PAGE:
9/12/97 200 km to Belgrade and not one above freezing. We started at -4 degrees and hovered between -6 and 0 all day. The Harley being air cooled and not having a radiator and thermostat, ran cold. It was necessary to keep the choke on just to have the bike run smoothly. We stopped every 50 km to warm our toes and legs, the rest being warmed by the thermal underwear and heated gear. The heavily timbered hilly country side, white with day after day of building frosts, the trees sparkling in the occasional glimpses of sunshine. To keep warm and because alcohol is so cheap, we saw a lot of drivers start drinking early morning and continue through the day. Judging by their driving manner and the number of roadside memorial shrines, at every corner, many accidents occur. Despite high prevalence of police they don't seem to be slowing the motorists, drink driving, or deaths.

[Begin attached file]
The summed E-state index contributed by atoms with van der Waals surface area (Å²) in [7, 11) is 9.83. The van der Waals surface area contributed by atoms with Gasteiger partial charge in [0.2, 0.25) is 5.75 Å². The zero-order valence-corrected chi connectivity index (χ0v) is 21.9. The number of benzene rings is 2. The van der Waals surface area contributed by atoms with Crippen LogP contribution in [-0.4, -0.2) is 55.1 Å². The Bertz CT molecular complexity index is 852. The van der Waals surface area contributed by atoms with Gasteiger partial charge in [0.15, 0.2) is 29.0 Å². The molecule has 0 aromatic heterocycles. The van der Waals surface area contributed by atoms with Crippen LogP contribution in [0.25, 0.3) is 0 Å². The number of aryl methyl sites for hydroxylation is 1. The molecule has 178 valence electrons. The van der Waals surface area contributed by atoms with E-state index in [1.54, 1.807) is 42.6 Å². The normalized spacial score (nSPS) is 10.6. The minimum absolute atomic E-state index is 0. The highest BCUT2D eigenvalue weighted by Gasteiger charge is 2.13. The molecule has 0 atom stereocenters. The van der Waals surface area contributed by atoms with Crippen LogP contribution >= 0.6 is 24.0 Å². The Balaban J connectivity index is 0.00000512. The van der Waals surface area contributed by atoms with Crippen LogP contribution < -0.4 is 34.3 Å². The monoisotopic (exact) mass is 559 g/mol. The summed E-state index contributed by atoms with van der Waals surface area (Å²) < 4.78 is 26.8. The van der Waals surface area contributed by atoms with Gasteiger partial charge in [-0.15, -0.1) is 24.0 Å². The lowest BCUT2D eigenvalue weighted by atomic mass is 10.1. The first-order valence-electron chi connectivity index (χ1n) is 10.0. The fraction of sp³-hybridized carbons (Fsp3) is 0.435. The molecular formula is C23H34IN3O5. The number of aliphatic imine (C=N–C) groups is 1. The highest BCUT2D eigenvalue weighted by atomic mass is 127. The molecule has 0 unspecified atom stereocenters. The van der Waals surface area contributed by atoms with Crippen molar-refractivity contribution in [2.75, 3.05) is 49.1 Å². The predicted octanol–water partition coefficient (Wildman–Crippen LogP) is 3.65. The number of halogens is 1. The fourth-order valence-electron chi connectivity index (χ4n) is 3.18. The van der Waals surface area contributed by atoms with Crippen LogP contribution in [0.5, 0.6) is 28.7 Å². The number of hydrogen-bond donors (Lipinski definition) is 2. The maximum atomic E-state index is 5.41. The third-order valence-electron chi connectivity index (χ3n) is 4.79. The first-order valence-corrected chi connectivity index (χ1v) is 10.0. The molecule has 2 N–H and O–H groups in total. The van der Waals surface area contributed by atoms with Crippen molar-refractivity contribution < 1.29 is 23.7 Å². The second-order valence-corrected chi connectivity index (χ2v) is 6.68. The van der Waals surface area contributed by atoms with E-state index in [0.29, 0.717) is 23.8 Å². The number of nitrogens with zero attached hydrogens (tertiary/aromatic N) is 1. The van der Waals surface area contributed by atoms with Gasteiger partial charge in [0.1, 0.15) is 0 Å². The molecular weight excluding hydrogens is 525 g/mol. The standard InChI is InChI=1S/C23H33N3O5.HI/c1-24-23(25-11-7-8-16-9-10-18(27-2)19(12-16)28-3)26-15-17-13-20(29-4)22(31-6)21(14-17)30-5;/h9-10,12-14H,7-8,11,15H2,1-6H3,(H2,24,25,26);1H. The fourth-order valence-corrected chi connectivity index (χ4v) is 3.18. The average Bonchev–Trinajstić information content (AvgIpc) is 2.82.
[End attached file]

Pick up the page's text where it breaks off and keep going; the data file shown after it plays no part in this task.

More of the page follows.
10/12/97 What a joy to soak in a hot bath at the Belgrade Hotel after two cold days of travel. A real cultural day with visits to the Citadel, war museum, palace and ethnographic museum, not to mention my first glimpse of the Danube River. Belgrade is a suprisingly (for me) cultural, magnificent buildings and treed parks, bustling but not traffic snarled city. The people fashionably dressed and personally proud. A great place to spend a day or two strolling around.
11/12/97 The weather fine so we hit the road at 9.00 am. After $US 9.00 toll way charges in Yugoslavia we crossed into Croatia, then 40 km later were at the Bosnian border at Zupanja.
Move with us to Bosnia-Herzegovina
or go to our next visit to Yugoslavia, now renamed to
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Peter and Kay Forwood,